Knocked down, but not out, the Escondido Goodwill Industries Thrift Shop re-opened for business at 550 W Washington Ave. on Friday, March 4.
That’s no mean feat considering the extent of damage engendered when El Nino huffed, puffed and blew the Escondido Goodwill roof down on Jan. 6. Goodwill officials said the damage was such that the store was closed longer than any of their other local stores in history.
Darlene Cossio, director of communications for Goodwill Industries of San Diego County, told NBC 7. that some 30-35 displaced employees would be back on the job as well. Many of the workers were Goodwill recipients who relocated to other area stores during the closure.
Even as Escondido’s venerable Goodwill Industries Thrift Shop dug out from its roof-blown months of discontent, donations kept coming. Donations were steady and generous at the makeshift reception area in the store parking lot.
“I was sorry to hear about what happened,” Escondido resident David Jack Rollins said as he dropped off a load last month. “I always come here and I’m sure I’ll have more to bring back.”
Escondido officials famously take their time with permits and approval. Not this time, “Today, we closed up the roof,”Beth Forsberg, Goodwill Industries of San Diego County vice president, retail and operation, said.
“I cant stress enough, how amazing the city of Escondido has been. I cant say enough about that. They gave us the (necessary) permits immediately. We’re hoping to re-open as soon as possible.”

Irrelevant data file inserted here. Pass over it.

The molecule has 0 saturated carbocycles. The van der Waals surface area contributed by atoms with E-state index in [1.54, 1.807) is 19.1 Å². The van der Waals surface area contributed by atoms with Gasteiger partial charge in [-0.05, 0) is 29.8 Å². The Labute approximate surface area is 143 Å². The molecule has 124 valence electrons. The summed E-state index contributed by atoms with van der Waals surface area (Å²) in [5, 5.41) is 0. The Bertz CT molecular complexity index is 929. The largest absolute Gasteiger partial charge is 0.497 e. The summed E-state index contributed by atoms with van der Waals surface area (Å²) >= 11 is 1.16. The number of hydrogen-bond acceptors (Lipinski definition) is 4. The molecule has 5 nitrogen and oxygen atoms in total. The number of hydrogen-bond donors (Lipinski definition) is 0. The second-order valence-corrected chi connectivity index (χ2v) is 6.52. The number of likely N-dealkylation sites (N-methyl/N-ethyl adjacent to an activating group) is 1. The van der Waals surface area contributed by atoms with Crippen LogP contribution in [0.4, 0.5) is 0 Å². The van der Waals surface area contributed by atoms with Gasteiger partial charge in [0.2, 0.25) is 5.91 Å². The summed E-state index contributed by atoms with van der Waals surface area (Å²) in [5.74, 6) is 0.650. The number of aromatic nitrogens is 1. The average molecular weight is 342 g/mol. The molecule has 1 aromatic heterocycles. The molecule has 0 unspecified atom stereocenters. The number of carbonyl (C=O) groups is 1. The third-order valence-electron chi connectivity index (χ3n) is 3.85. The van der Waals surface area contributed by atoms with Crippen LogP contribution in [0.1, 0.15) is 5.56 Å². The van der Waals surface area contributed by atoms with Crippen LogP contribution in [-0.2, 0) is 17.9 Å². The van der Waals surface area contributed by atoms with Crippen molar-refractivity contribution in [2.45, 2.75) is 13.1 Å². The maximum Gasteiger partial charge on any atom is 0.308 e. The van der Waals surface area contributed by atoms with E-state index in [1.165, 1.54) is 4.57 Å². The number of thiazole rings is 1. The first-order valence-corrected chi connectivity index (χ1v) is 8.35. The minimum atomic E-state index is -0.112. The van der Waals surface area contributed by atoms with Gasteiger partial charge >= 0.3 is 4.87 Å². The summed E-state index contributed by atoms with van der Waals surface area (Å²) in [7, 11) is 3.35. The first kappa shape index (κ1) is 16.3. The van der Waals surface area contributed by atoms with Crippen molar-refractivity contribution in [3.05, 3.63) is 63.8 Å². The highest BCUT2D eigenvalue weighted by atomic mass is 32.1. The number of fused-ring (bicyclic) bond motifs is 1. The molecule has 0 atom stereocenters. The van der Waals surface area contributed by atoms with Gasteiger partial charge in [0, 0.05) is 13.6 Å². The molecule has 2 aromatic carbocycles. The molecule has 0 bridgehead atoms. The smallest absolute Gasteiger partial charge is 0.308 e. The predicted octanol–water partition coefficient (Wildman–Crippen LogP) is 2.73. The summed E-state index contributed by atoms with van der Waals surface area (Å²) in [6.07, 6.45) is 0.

That was the way it was 11:30 p.m. Wednesday, Jan. 6
All was not copacetic, as in excellent order, the night of Jan. 6. Around 11:30 pm. during the nasty El Nino display, thundering winds and rain blew out sections of the store’s roof. This set off a Rube Goldberg sequence of unfortunate events as the building roof collapsed.
“Quite frankly, when I got the first phone call, it was there’s a problem with the roof,” Forsberg, said at the scene the following morning. “The second phone call was the roof collapsed and third phone call was thank goodness our staff got out safely.”
Forsberg added: “I live in Alpine and got the call. I came here with my pajamas under my jacket. Thankfully, nobody was hurt.”
El Nino’s deluge rattled and roared, according to Goodwill Industries officials surveying what was left of the store’s interior. About three-quarters of store inventory was damaged in the unfortunate rain event, officials said.
The cracking and odd sound, heard by the four-member, late-night store cleaning crew onsite at the time, represented roof tiles bulging before ripping. Cleaning crew members saw just enough to get the heck out of Dodge and dodge outside.
As the roof came tumbling down
The roof came tumbling Humpty Dumpty down less than five minutes after the grand exit. Escondido Police and Fire were on scene by that time.
As the roof fell apart, it resembled one of those once-popular Rube Goldberg cartoon contraptions as the tumult blew out an emergency door, while also bursting a fire sprinkler pipe. In turn, the ruptured pipe sent cascades of city water through the embattled store. Water blew out glass as well with several inches flooding the building.
With more El Nino storms anticipated this year, Escondido Fire Battalion Chief Mike Bertrand recommends preparing as much as you can before the next storm.
“It’s better to be prepared, make sure your rain gutters are clear that you don’t have debris around your house … go ahead and get sand bags and secure those areas before it happens,” Bertrand said.
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